Date: Aug 12th to Oct 31st
AroundSpace is pleased to announce a group show of photography-based artworks, Somewhere in the Past, in the fall of 2020.
Photography was born with a mission to document. Nevertheless, with today’s advanced technology, this documentation is no longer loyal to reality. Images are captured, constructed, and post-produced in a darkroom or on a computer. The six artists’ works presented here share a focus on representing the past, both physical and emotional. Their art goes beyond traditional photography, and is enriched by conceptual art and other visual vocabulary. Their works, like all photographic images, “provide most of the knowledge people have about the look of the past and the reach of the present.” (Susan Sontag)
Dong Wensheng is obsessed with objects left by the past. Whether it is a dry fruit or a glass pagoda, Dong placed them in front of a stained background that produced an effect of grisaille paintings, creating a non-existed history for these objects. Lu Yanpeng’s work also can be easily mistaken as vintage photography. In his Open-Air series, he uses spacious compositions and subdued tones, which express the themes of emptiness, lost, and the beauty of the forgotten days.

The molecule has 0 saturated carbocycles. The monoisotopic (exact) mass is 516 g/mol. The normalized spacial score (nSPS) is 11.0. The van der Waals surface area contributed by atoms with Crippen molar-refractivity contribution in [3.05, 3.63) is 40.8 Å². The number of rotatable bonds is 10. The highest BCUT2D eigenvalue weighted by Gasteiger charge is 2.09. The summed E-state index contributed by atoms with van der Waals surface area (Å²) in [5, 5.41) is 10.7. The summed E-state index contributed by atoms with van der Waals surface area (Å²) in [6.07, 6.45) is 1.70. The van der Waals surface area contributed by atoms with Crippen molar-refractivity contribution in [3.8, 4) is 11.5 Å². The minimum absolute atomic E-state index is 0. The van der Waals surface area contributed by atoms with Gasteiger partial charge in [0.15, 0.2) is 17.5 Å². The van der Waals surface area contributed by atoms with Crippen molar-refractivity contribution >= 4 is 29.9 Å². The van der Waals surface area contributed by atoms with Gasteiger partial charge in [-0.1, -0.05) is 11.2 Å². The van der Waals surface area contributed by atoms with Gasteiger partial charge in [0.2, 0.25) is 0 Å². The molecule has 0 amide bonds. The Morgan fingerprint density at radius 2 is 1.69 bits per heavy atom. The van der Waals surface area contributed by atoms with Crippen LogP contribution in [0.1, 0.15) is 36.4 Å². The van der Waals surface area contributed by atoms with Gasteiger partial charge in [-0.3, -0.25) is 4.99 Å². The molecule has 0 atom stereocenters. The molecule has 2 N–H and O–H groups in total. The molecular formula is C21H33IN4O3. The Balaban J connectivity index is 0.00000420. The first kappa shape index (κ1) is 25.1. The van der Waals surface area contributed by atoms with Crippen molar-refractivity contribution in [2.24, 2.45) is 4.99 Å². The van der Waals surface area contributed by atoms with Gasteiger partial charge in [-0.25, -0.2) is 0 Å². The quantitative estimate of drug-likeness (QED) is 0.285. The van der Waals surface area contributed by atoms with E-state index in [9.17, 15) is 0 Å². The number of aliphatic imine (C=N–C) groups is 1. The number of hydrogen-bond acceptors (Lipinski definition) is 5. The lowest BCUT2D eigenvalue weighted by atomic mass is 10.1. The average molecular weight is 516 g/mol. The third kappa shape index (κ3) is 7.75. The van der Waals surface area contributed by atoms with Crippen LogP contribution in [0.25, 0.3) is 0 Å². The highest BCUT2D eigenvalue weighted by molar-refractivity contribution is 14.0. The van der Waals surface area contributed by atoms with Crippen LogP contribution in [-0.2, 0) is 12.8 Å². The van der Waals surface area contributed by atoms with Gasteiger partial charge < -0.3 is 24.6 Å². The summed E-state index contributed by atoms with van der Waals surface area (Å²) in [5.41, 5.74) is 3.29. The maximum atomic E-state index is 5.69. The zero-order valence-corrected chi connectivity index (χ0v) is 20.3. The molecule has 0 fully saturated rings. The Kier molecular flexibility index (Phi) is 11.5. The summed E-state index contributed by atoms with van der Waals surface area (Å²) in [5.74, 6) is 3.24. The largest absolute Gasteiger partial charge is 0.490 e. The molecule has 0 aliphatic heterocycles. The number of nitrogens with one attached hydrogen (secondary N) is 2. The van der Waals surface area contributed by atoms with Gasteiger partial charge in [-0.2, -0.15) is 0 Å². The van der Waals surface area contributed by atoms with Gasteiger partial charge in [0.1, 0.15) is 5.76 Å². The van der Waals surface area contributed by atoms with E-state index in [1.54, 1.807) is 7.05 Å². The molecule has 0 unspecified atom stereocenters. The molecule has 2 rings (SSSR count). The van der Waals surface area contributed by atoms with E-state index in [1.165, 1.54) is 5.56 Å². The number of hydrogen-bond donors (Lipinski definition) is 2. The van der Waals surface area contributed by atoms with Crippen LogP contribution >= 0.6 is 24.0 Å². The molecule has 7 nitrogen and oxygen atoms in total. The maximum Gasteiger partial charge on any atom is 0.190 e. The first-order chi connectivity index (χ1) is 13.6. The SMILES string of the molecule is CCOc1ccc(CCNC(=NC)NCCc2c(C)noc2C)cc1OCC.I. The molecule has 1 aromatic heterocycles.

Jeff Chien-Hsing Liao tirelessly documents the ethnic diversity and complex social landscape of his adopted hometown, New York City. In his Central Park series, he stitches together multiple exposures to create one panoramic image that captures as much as he could observe in a day. Unlike Liao’s focusing on specific days and locations, Maleonn’s work conflates time and space, bringing the past to the present.
Shanghai artist Lu Yuanmin recorded the fleeting past of daily life in the last several decades in Shanghai. No matter how awkward the scene was, his lenses paid respect to the dignity of ordinary people. By shooting a deserted entrance in a historical building, an abandoned mannequin in a rainy street, Lu covered his passion to neglected beauty by his seemingly indifferent observation. If Lu’s work recorded the “near past,” New York-based artist Taca eminded us of the distant past. Known for his Odes series, which draws inspiration from the Book of Odes (11th – 7th BC), songs of the past, Sui’s work represents the “invisible, ever-present past” in China’s history and literature.
Like photos developed in a darkroom, these images slowly come into view. They remind us, like most artworks do, that there is something memorable in the past. Thanks to these artists, we are taken on a personal journey and to a land in somewhere in the past. And between the never-fading past and the always coming future, is our life in the present.